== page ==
Redirection is the transferring of standard output to some other destination, such as another program, a file or a printer, instead of the display monitor (which is its default destination). Standard output, sometimes abbreviated stdout, is the destination of the output from command line (i.e., all-text mode) programs in Unix-like operating systems.

Pipes are used to create what can be visualized as a pipeline of commands, which is a temporary direct connection between two or more simple programs. This connection makes possible the performance of some highly specialized task that none of the constituent programs could perform by themselves. A command is merely an instruction provided by a user telling a computer to do something, such as launch a program. The command line programs that do the further processing are referred to as filters.

This direct connection between programs allows them to operate simultaneously and permits data to be transferred between them continuously rather than having to pass it through temporary text files or through the display screen and having to wait for one program to be completed before the next program begins.

A very simple example of the benefits of piping is provided by the dmesg command, which repeats the startup messages that scroll through the console (i.e., the all-text, full-screen display) while Linux is booting (i.e., starting up). dmesg by itself produces far too many lines of output to fit into a single screen; thus, its output scrolls down the screen at high speed and only the final screenful of messages is easily readable. However, by piping the output of dmesg to the filter less, the startup messages can conveniently be viewed one screenful at a time, i.e. dmesg | less

Example 1- What to do if a process is stuck

1) if for example process 1234 run lsof -p 1234 is stuck (run a strace to confirm it i.e strace -f -p 1234) and you run an strace and you get the output of "read(3,"

2) To find what the 3 is related to....

run lsof -np 1234 and find where the 4th column =3 (see the section "More details on the 4th column")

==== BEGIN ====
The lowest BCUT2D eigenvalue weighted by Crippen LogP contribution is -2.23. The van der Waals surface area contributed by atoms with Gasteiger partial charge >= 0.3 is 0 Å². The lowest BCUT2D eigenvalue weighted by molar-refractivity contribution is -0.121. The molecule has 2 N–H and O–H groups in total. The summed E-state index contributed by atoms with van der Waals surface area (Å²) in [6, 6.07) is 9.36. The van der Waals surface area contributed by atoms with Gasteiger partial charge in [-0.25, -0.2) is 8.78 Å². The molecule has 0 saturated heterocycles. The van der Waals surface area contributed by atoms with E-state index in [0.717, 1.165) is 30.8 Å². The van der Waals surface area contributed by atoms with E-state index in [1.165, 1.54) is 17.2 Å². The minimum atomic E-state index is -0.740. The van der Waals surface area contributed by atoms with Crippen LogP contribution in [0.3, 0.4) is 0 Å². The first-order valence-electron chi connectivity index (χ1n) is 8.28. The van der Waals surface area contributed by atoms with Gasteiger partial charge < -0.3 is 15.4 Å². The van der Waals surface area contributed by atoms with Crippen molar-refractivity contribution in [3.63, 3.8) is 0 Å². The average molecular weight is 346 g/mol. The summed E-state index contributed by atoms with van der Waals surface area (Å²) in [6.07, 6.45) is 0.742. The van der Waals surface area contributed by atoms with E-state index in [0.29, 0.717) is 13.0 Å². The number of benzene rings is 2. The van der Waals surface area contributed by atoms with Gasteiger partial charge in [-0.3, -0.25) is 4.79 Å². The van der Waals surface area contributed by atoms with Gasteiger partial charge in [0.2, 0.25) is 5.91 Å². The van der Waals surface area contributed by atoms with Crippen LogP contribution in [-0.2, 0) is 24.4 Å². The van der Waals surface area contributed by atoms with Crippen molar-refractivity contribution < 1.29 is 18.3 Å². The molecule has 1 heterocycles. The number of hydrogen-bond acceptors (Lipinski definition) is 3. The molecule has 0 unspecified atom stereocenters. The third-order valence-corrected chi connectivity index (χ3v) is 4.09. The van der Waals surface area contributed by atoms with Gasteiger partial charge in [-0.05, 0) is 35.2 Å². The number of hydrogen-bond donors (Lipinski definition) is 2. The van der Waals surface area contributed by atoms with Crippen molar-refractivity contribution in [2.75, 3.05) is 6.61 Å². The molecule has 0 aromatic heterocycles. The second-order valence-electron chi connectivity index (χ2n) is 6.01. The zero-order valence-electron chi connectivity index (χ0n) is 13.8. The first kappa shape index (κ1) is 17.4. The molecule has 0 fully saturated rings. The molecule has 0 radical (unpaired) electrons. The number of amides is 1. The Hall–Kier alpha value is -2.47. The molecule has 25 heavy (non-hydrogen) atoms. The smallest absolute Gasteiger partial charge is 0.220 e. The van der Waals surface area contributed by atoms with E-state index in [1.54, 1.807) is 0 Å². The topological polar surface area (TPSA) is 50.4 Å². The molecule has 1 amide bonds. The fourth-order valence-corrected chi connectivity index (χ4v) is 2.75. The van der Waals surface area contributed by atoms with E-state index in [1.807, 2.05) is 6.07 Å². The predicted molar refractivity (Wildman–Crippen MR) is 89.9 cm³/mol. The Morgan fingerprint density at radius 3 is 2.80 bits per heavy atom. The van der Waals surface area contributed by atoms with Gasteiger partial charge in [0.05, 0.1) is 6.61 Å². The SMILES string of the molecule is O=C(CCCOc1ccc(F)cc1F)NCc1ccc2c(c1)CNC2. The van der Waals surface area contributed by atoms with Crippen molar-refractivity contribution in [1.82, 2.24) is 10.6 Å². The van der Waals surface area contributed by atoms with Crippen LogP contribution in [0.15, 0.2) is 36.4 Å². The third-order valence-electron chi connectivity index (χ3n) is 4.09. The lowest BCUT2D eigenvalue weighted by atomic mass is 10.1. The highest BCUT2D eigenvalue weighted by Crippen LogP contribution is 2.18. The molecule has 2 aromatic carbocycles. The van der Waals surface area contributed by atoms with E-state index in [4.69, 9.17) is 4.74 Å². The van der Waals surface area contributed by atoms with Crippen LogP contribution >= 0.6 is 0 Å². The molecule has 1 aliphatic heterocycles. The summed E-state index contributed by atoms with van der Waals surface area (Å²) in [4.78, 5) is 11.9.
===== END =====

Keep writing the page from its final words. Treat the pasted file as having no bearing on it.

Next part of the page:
If you cannot find a suitable match, the socket/file has disappeared and the process should have exited (you may need to kill the process)

If you find a match lets trace it and see what is going on

lets presume the output is

mysql 1234 root 3u unix 0xffff88001c96bcc0 0t0 568922 socket

3) run a netstat on the node (second to last column)

netstat -nxp | grep 568922 and you will get output similar to

unix 3 [ ] STREAM CONNECTED 568922 13120 /mysql

so now we can tell it is related to mysql and we have a process id to track

4) the last step, get more details on the process

ps -ef | grep 13120

root 13120 13119 0 08:52 ? 00:00:00 mysql -e show databases ; select sleep (5000);show databases;

Example 2- A fully worked example

1) run mysql -e "show databases ; select sleep (5000);show databases;"

2) ps -ef | grep mysql shows pid of 6122

3) strace -p 6122

Process 6122 attached - interrupt to quit

read(3,

#and then it hangs (because of the sleep)

4) lsof -p 6122

COMMAND PID USER FD TYPE DEVICE SIZE/OFF NODE NAME

mysql 6122 root cwd DIR 252,1 4096 393218 /root

mysql 6122 root rtd DIR 252,1 4096 2 /

mysql 6122 root txt REG 252,1 338792 534138 /usr/bin/mysql

mysql 6122 root mem REG 252,1 65928 917954 /lib64/libnss_files-2.12.so

mysql 6122 root mem REG 252,1 122040 917830 /lib64/libselinux.so.1

mysql 6122 root mem REG 252,1 110960 917956 /lib64/libresolv-2.12.so

mysql 6122 root mem REG 252,1 10192 917652 /lib64/libkeyutils.so.1.3

mysql 6122 root mem REG 252,1 43728 917643 /lib64/libkrb5support.so.0.1

mysql 6122 root mem REG 252,1 174840 917756 /lib64/libk5crypto.so.3.1

mysql 6122 root mem REG 252,1 14664 917791 /lib64/libcom_err.so.2.1

mysql 6122 root mem REG 252,1 941920 917820 /lib64/libkrb5.so.3.3

mysql 6122 root mem REG 252,1 277704 917860 /lib64/libgssapi_krb5.so.2.2

mysql 6122 root mem REG 252,1 469528 917601 /lib64/libfreebl3.so

mysql 6122 root mem REG 252,1 19536 917950 /lib64/libdl-2.12.so

mysql 6122 root mem REG 252,1 135896 917586 /lib64/libtinfo.so.5.7

mysql 6122 root mem REG 252,1 1921216 917757 /lib64/libc-2.12.so

mysql 6122 root mem REG 252,1 90880 917610 /lib64/libgcc_s-4.4.7-20120601.so.1

mysql 6122 root mem REG 252,1 596264 917951 /lib64/libm-2.12.so

mysql 6122 root mem REG 252,1 987096 532633 /usr/lib64/libstdc++.so.6.0.13

mysql 6122 root mem REG 252,1 88600 917802 /lib64/libz.so.1.2.3

mysql 6122 root mem REG 252,1 1950976 532613 /usr/lib64/libcrypto.so.1.0.1e

mysql 6122 root mem REG 252,1 441112 532706 /usr/lib64/libssl.so.1.0.1e

mysql 6122 root mem REG 252,1 113432 917952 /lib64/libnsl-2.12.so

mysql 6122 root mem REG 252,1 40400 917550 /lib64/libcrypt-2.12.so

mysql 6122 root mem REG 252,1 1584680 787479 /usr/lib64/mysql/libmysqlclient.so.16.0.0

mysql 6122 root mem REG 252,1 142640 917555 /lib64/libpthread-2.12.so

mysql 6122 root mem REG 252,1 193168 917841 /lib64/libncursesw.so.5.7

mysql 6122 root mem REG 252,1 154520 917608 /lib64/ld-2.12.so

mysql 6122 root 0r FIFO 0,8 0t0 535651 pipe

mysql 6122 root 1w FIFO 0,8 0t0 535652 pipe

mysql 6122 root 2w FIFO 0,8 0t0 535652 pipe

mysql 6122 root 3u unix 0xffff88001f9f59c0 0t0 537283 socket

5) exporting last line

netstat -nxp | grep 537283

unix 3 [ ] STREAM CONNECTED 537283 6314/mysql

6) ps -ef | grep 6314

root 6314 6313 0 08:20 pts/0 00:00:00 mysql -e show databases ; select sleep (5000);show databases;

root 6407 5233 0 08:39 pts/0 00:00:00 grep 6314